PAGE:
Dragon Wing Begonias Growth Requirements

Soil – Like most plants, Dragon wing begonias thrive best in light, well-draining, moist soils. If you are growing them in pots, the best soil would be a high-quality premium mix such as the African violet potting mix. This has everything the plant needs to grow.

But you could also make your potting soil with peat moss and perlite to help retain moisture and promote soil drainage respectively. And of course, the pot must have drainage holes underneath so excess water can drain out.

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Water – Dragon wing begonias are naturally tough and can withstand long periods without water. But when the plant starts wilting, that is a pretty good indication they should be watered.

Ideally, though, you want to water the soil every couple of days or when the top 1 or 2 inches is dry.

In the rainy season though, watering the garden begonias is not necessary as regular rainfall is enough. But during long spells of dry weather between rainfall, you want to check that the soil is not too dry. Remember though, the plants can survive long periods without water so you might not have to water at all during this period.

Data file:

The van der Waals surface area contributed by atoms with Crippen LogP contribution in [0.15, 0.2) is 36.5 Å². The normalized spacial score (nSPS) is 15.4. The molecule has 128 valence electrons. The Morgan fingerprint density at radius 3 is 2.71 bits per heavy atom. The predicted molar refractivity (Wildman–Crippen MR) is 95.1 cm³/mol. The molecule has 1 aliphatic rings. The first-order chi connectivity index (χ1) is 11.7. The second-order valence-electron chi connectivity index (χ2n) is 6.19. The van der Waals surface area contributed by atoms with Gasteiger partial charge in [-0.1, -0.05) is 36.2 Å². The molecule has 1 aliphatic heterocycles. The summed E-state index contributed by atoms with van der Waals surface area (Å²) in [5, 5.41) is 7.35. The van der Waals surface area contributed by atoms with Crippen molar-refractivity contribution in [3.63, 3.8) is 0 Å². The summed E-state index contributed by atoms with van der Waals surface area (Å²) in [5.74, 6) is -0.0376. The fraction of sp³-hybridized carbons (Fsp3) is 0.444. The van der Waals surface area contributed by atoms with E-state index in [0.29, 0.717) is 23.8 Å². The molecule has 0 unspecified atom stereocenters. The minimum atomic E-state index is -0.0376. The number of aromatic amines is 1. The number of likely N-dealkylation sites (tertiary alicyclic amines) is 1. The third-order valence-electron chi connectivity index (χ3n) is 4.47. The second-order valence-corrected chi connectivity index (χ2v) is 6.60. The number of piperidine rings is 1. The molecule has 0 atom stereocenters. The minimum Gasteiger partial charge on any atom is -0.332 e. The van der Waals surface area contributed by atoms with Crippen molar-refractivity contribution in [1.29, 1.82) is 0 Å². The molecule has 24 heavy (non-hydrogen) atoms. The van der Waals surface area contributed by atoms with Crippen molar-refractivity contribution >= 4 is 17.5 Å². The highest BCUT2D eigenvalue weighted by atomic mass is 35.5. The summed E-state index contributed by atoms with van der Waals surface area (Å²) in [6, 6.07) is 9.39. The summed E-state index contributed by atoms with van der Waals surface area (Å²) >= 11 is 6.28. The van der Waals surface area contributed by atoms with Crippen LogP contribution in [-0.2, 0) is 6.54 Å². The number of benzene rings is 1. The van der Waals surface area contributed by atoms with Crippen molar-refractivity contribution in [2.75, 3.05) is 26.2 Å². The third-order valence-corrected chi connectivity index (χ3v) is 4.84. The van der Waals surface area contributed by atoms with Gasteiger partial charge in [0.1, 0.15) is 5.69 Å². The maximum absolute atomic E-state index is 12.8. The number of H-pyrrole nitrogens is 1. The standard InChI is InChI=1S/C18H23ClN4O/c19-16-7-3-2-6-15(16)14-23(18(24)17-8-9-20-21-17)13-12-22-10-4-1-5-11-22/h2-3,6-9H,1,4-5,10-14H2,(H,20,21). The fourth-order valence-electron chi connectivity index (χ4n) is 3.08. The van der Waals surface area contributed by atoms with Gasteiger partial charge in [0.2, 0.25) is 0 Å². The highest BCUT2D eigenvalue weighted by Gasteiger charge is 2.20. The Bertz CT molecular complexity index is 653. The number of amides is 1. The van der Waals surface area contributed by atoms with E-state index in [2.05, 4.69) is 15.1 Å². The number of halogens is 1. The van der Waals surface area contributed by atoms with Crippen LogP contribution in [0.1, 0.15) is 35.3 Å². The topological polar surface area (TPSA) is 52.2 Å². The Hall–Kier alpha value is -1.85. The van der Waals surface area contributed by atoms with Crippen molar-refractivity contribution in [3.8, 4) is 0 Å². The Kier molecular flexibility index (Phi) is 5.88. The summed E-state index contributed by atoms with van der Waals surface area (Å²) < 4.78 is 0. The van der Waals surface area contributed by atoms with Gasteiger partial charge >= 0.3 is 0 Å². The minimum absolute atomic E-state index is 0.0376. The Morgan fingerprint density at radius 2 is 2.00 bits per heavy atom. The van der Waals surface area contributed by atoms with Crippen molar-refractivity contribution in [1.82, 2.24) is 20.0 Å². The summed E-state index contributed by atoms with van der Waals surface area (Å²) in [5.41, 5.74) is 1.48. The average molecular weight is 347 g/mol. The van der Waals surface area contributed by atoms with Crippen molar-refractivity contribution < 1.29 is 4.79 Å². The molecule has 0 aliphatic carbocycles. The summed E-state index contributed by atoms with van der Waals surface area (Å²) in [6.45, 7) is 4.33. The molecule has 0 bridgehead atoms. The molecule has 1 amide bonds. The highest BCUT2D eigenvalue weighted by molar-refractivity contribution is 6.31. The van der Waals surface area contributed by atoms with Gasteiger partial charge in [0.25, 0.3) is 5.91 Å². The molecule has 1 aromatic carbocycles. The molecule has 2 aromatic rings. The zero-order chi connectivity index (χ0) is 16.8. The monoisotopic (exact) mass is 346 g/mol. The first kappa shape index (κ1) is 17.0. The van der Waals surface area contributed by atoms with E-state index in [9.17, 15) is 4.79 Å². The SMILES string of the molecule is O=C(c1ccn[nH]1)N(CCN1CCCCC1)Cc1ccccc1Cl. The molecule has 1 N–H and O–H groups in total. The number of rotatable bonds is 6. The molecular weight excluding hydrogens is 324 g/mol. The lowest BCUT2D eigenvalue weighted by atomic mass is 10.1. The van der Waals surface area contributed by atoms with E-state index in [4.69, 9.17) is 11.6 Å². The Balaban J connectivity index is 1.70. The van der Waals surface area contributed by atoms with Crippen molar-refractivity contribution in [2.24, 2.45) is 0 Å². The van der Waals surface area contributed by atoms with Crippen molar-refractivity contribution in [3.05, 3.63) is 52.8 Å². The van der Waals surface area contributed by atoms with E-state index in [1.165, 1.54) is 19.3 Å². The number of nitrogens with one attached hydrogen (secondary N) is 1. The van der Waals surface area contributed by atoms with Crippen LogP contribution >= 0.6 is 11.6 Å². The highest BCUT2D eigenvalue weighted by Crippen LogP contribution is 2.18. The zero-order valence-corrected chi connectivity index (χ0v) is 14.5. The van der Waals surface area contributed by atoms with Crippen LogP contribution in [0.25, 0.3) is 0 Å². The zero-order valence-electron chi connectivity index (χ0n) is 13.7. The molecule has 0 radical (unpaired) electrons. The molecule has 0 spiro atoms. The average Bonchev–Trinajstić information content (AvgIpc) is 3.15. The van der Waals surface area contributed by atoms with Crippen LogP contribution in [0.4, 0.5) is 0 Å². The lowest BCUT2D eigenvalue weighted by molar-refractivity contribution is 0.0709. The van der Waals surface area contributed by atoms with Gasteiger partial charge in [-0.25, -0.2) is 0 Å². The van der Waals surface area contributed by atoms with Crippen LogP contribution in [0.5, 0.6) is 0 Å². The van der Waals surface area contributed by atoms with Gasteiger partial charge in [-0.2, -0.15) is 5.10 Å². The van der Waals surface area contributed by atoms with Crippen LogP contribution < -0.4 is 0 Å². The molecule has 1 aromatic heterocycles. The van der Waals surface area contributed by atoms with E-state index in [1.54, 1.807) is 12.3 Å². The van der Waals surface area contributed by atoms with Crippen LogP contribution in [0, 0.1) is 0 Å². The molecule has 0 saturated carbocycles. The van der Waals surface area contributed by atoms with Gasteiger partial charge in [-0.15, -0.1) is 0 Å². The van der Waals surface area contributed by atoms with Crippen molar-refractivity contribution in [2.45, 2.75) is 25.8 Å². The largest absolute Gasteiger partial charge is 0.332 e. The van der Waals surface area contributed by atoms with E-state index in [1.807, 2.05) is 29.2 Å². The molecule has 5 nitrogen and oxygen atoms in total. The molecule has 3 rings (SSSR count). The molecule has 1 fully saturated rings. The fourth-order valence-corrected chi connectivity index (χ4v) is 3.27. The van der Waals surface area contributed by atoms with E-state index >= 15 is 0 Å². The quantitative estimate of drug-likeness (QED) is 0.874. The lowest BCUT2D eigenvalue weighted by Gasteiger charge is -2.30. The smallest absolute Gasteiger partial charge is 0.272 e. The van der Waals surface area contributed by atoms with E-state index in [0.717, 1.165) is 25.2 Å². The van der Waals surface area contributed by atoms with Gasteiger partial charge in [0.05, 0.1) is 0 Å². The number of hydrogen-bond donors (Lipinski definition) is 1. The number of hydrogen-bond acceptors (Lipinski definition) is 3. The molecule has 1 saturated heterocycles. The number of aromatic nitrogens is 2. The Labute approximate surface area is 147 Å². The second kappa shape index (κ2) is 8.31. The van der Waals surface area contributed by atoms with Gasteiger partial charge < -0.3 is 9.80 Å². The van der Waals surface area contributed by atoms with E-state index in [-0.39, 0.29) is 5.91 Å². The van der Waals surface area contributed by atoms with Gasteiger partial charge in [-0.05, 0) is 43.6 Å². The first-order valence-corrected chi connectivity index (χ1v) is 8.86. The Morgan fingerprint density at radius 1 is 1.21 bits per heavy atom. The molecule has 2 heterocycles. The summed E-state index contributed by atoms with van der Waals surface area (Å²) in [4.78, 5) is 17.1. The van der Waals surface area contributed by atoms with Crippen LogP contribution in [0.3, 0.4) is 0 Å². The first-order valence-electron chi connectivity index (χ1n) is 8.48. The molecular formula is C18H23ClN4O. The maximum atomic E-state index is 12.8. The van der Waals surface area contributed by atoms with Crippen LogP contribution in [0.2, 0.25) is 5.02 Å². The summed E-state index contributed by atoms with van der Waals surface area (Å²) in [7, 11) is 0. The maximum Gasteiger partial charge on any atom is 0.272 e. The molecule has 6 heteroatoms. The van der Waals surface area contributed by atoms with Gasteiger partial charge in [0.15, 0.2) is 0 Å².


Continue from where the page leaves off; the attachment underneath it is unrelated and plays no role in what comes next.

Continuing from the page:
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Location – Where the plants are located is also very critical to their growth and development.

Dragon wing begonias can tolerate places with temperatures as high as 100°F outdoors. Optimally, you want to keep them in a shaded area since that temperature (100°F)  feels like midday when the sun is at its zenith. Blazing hot sun is bad for them.

Indoors, a  temperature range of between 65 – 75°F is the ideal range for optimal growth. While that range is flexible, temperatures below 55°F would definitely inhibit growth.

And finally, in terms of location, these begonias love an area with moderate humidity and it would be smart to keep them from windy locations.